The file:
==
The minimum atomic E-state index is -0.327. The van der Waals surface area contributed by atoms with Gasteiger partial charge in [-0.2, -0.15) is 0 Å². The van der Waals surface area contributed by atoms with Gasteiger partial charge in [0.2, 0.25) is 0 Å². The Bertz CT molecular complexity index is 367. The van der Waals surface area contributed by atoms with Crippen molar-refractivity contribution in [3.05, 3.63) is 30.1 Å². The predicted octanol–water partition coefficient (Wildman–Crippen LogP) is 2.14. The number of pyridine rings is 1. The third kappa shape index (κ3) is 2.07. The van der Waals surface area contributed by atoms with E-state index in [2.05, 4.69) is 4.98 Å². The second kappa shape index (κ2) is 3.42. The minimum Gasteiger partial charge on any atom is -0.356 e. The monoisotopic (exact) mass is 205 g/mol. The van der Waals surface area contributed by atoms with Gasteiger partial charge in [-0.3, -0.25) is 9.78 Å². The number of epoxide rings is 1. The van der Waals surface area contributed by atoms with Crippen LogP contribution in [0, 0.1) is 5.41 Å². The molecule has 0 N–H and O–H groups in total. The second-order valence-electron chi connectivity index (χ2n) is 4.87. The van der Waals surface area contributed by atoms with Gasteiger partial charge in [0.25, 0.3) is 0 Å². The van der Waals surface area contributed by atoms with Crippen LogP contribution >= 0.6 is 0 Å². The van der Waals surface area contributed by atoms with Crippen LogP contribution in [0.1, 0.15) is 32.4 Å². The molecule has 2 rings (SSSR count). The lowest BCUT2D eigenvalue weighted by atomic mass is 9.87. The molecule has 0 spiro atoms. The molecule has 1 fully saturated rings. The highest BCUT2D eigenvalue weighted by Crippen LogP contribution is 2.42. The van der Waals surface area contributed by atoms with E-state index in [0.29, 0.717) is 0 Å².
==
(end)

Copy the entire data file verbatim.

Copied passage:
The minimum atomic E-state index is -0.327. The van der Waals surface area contributed by atoms with Gasteiger partial charge in [-0.2, -0.15) is 0 Å². The van der Waals surface area contributed by atoms with Gasteiger partial charge in [0.2, 0.25) is 0 Å². The Bertz CT molecular complexity index is 367. The van der Waals surface area contributed by atoms with Crippen molar-refractivity contribution in [3.05, 3.63) is 30.1 Å². The predicted octanol–water partition coefficient (Wildman–Crippen LogP) is 2.14. The number of pyridine rings is 1. The third kappa shape index (κ3) is 2.07. The van der Waals surface area contributed by atoms with E-state index in [2.05, 4.69) is 4.98 Å². The second kappa shape index (κ2) is 3.42. The minimum Gasteiger partial charge on any atom is -0.356 e. The monoisotopic (exact) mass is 205 g/mol. The van der Waals surface area contributed by atoms with Gasteiger partial charge in [-0.3, -0.25) is 9.78 Å². The number of epoxide rings is 1. The van der Waals surface area contributed by atoms with Crippen LogP contribution in [0, 0.1) is 5.41 Å². The molecule has 0 N–H and O–H groups in total. The second-order valence-electron chi connectivity index (χ2n) is 4.87. The van der Waals surface area contributed by atoms with Gasteiger partial charge in [0.25, 0.3) is 0 Å². The van der Waals surface area contributed by atoms with Crippen LogP contribution >= 0.6 is 0 Å². The van der Waals surface area contributed by atoms with Crippen LogP contribution in [0.1, 0.15) is 32.4 Å². The molecule has 2 rings (SSSR count). The lowest BCUT2D eigenvalue weighted by atomic mass is 9.87. The molecule has 0 spiro atoms. The molecule has 1 fully saturated rings. The highest BCUT2D eigenvalue weighted by Crippen LogP contribution is 2.42. The van der Waals surface area contributed by atoms with E-state index in [0.29, 0.717) is 0 Å².